On appeal from the Superior Court of New Jersey, Law Division, Union County.
Before Judges J.h. Coleman, Dreier and Villanueva.
The opinion of the court was delivered by
Plaintiffs appeal from the dismissal of their action for inverse condemnation and for damages under 42 U.S.C.A. § 1983. plaintiffs are two partnerships the principals of which are Howard Walters and Barry Walters. The partnerships own lots 23 and 24, block 151 on the tax map of the City of Summit, commonly known as 41-47 Maple Street, Summit. The brothers' partnership already owned 47 Maple Street, and their limited partnership purchased 41 Maple Street from their mother, Miriam Walters and from the estate of their late father Charles Walters.
Plaintiffs' predecessors in title, Charles and Miriam Walters, applied to the Planning Board of the City of Summit to develop the property by (1) adding a two-story addition over an existing one-story clothing store operated by them at 41 Maple Street and (2) connecting the expanded building by an atrium to the adjoining office building at 47 Maple Street. The applicants requested a site plan approval as well as a variance from the parking requirements which effectively prohibited development in the central retail business district and a bulk variance because the new structure would exceed the height limitation. After two evenings of hearings, the Planning Board approved plaintiffs' application on September 28, 1987 and memorialized its decision by a resolution dated November 23, 1987.
After the Planning Board granted this preliminary and final site plan approval, the applicants' son, Barry Walters, spoke to the City of Summit Construction Official concerning the applicants' filing for a construction permit. The construction official allegedly informed Mr. Walters that any filing of an application for a construction permit would be futile, because the Common Council of the City of Summit had already determined to file suit against the Planning Board and the applicants to stop the development. After being informed that no construction permit would issue, Mr. Walters immediately called the Mayor of the City of Summit who also informed Mr. Walters that there was "no way in hell they're going to let you build." The City then filed the threatened action in lieu of prerogative writs against the Planning Board and applicants, alleging that the ordinance prohibited development in the central retail business district and was not susceptible to a variance by the Planning Board.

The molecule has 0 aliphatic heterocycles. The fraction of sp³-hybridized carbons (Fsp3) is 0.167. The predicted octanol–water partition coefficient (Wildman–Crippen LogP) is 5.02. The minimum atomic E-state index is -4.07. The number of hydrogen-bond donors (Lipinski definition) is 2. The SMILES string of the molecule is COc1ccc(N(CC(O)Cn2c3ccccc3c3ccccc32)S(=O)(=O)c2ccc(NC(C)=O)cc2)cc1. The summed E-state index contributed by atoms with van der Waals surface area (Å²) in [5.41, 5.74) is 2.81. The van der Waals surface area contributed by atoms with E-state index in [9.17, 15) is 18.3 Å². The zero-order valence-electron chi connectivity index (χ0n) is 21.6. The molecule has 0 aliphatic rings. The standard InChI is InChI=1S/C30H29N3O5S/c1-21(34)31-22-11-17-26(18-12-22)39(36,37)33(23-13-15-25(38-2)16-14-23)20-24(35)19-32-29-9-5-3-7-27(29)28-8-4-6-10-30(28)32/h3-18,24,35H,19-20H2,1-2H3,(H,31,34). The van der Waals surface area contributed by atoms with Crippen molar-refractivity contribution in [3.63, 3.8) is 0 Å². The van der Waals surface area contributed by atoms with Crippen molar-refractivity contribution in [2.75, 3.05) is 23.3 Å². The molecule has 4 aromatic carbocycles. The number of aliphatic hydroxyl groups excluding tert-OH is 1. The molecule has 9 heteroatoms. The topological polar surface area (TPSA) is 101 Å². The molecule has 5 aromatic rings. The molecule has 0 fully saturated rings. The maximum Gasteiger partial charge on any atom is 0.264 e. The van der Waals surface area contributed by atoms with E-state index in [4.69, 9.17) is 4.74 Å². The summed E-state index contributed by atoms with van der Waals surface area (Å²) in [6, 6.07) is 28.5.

While the City asked the court to rule on the validity of the parking ordinance that served as a building moratorium, Judge Beglin granted the Planning Board's and applicants' motion to dismiss the complaint on the grounds that the City lacked standing to sue its own Planning Board. The City appealed. By an unpublished opinion dated April 19, 1990, we affirmed Judge Beglin's decision, stating:
[A] municipality may challenge a planning board's grant of a variance only where that variance substantially affects the zoning plan of the municipality. Township of Dover v. Board of Adj. of Dover, 158 N.J. Super. 401, 386 A.2d 421 (App. Div. 1978).
We further adopted Judge Beglin's Conclusion that the variance granted here "did not significantly affect the municipal zoning plan."
At or about the time of our earlier decision, the Board of Adjustment of the City of Summit ruled that the moratorium ordinance violated the Municipal Land Use Law, N.J.S.A. 40:55D-90b and was, therefore, unenforceable. That decision was not appealed.
Plaintiffs contend that because of the actions of the City of Summit they were delayed from January 1988 through April 1990 from proceeding on their development. They are seeking substantial money damages.*fn1
Plaintiffs initially claim that the moratorium imposed by the Summit parking ordinance was ipso facto a violation of plaintiffs' constitutional rights, and that plaintiffs thus had an absolute right under AMG Assoc. v. Township of Springfield, 65 N.J. 101, 112 (1974) to claim damages caused by the allegedly illegal moratorium. In this context, however, the moratorium issue is moot because of their failure to apply for a construction permit, an issue discussed infra. Also, whether plaintiffs' predecessors in title were correct or incorrect concerning the moratorium issue, the fact that they were granted a variance and later prevailed in their action had the same practical effect as if there were no moratorium. The property became potentially available for the requested development after the variance approval. The moratorium issue became, in the words of Judge Beglin, "just . . . an interesting diversion."
In plaintiffs' second point, they contend that the trial Judge should not have disregarded the Board of Adjustment's Conclusion that the parking ordinance created an illegal moratorium. As previously noted, the trial Judge did not have to reach this ...